Monday, March 15, 2010

Games Abby Played: Part III

Another fun activity inside for Abby was what I call ‘chasing games’. Sometimes Abby would chase me while other times I would chase her. I wouldn’t actually chase her since she was faster than me; instead I led her on into thinking that I was going to chase her. My mom frowned on this type of play, after all, who would want a 200 plus pound man romping around in her home with a dog in tow?

I can think of a couple of ways I could get Abby to start chasing me. The first way was to stand at a distance, call her name and take off running. This wasn’t very subtle, but it worked. Since Abby was always faster than me, she always won this game, no matter how much of a head start I gave myself, but I did have some advantages such was when she had to round a corner on a hardwood floor, which she had to slow down for, more so than me. Also, there was a ‘loop’ that we would go around which consisted of the living room, den, kitchen, dining room and foyer. If I was far enough away from Abby, I could change directions which would throw her off a bit and give me a little more time, but eventually, she always caught me. Abby always took the bait and she always won.

The more subtle method to get Abby to chase me was to catch her by surprise when we were walking somewhere in the house. Abby, when she was a puppy, would always follow me around the house. When I would round a corner, she would be mindlessly sauntering behind me, and that is when I would make my move. The moment I had rounded the corner, I would pick up the pace but doing so as quietly as I could. By the time Abby had rounded the corner and saw that I had created quite a gap between us, she would start to hustle down the hall and that is when I would start to run myself. Of course she would eventually catch up, but the chase and the surprise element excited her. She bored easily, so keeping her interested was necessary to keep her from moping.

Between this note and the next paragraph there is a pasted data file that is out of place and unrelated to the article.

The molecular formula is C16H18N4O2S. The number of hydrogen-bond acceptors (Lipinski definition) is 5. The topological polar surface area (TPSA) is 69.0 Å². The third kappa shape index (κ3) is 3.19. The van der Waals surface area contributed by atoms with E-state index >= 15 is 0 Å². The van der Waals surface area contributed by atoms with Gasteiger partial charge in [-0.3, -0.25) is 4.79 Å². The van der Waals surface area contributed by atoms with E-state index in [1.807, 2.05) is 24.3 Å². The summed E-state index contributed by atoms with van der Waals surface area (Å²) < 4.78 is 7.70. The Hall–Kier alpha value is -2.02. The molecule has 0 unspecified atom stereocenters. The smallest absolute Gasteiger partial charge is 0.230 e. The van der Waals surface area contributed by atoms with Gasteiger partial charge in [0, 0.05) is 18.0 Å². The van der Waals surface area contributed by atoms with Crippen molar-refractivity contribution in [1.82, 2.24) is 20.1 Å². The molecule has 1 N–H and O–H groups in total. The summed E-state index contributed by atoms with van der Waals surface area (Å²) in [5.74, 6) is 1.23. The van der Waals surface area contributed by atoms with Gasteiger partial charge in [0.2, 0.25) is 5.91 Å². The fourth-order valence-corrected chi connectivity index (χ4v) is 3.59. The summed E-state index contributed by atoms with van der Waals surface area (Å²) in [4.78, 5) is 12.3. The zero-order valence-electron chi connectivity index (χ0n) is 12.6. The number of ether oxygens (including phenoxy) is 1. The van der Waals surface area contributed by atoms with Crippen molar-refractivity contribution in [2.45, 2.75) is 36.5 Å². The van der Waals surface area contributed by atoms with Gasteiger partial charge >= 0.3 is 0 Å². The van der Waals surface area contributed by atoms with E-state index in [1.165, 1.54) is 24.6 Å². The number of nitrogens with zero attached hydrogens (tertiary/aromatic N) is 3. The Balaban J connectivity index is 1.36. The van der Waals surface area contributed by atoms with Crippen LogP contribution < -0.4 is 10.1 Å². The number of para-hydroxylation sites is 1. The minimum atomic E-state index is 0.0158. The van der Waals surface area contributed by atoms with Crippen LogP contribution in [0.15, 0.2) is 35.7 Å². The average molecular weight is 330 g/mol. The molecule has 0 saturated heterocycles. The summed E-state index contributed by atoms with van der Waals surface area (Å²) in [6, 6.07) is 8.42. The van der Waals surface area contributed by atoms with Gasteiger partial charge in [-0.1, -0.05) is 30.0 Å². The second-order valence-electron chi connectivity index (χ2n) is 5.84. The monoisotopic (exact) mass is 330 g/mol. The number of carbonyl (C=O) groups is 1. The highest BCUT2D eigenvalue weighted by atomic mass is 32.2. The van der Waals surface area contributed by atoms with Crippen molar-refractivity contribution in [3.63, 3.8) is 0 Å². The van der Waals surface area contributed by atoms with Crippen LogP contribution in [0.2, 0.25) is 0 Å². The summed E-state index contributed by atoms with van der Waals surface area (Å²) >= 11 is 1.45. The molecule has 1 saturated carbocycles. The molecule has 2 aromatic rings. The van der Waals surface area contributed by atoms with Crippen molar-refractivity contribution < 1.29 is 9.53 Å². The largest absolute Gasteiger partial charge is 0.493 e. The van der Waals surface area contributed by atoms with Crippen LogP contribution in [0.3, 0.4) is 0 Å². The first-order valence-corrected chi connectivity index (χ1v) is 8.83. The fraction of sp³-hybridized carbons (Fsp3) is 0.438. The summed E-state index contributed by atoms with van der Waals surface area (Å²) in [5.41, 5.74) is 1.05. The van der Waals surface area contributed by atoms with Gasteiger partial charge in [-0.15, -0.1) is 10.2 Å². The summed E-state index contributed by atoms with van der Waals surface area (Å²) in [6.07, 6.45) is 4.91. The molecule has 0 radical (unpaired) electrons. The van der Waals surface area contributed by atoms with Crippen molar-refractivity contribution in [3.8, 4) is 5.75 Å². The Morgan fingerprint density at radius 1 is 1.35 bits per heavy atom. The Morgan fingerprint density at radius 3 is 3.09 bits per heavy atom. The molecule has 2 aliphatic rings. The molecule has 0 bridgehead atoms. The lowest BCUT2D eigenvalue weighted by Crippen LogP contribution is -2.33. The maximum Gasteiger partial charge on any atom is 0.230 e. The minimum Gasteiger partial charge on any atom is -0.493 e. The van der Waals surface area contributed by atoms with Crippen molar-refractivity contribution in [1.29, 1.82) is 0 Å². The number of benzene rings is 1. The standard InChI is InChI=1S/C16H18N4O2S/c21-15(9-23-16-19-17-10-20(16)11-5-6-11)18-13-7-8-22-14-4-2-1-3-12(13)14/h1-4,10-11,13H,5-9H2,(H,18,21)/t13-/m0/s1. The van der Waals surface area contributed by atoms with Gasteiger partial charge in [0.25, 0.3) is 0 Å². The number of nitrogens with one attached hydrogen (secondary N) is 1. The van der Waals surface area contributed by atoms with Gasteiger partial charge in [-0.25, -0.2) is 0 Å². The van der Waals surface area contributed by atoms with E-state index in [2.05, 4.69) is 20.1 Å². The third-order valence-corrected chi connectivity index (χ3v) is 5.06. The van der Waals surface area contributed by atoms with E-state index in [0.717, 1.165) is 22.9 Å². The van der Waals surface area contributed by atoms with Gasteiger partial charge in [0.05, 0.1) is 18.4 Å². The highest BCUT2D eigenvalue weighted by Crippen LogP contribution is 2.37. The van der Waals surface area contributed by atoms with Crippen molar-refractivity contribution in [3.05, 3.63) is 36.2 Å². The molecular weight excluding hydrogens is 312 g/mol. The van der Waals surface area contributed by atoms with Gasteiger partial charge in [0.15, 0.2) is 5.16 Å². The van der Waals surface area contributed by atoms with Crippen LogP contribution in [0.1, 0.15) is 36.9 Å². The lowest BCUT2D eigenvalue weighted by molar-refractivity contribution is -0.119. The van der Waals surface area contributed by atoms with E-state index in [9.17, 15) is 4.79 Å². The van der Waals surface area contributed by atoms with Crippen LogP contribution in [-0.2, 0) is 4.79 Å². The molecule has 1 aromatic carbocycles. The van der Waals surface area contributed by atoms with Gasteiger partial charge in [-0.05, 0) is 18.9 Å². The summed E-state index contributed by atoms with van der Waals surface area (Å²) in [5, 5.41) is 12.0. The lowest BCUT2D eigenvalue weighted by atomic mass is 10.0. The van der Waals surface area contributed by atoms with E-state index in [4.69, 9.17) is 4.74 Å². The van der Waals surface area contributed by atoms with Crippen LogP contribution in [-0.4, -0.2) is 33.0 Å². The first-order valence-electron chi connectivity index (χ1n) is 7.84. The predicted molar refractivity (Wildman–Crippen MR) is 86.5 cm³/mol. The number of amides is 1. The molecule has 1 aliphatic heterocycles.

Like I said earlier, I really didn’t chase her. I only led her to believe that I was going to chase her, and that was plenty of fun for her. The best way to get her going was to say “I’m going to get a little girl.” The cadence, tone and emphasis on the right words were important to effectively carry out this scheme. She would crouch down, start to growl, and the moment the word ‘girl’ was uttered, she would go berserk. She would take off running into the dining room, around the table, back into the living room and to the foyer where she would turn around and come back for more. All I had to do from there is keep telling her I was going to get a little girl, reach my hands out menacingly and swat at her rump. She would dodge my hands, scoot by and continue running. This would provide for several minutes of entertainment for her. My mom didn’t mind so much when Abby was the only one running, since she thought it was cute. Father idly stood bye, perplexed at the whole situation.

As Abby grew older, she would still respond to “I’m going to get a little girl”, but she would not run around like in her younger days. She would grow visibly agitated and would bark on-cue after I said the word ‘girl.’

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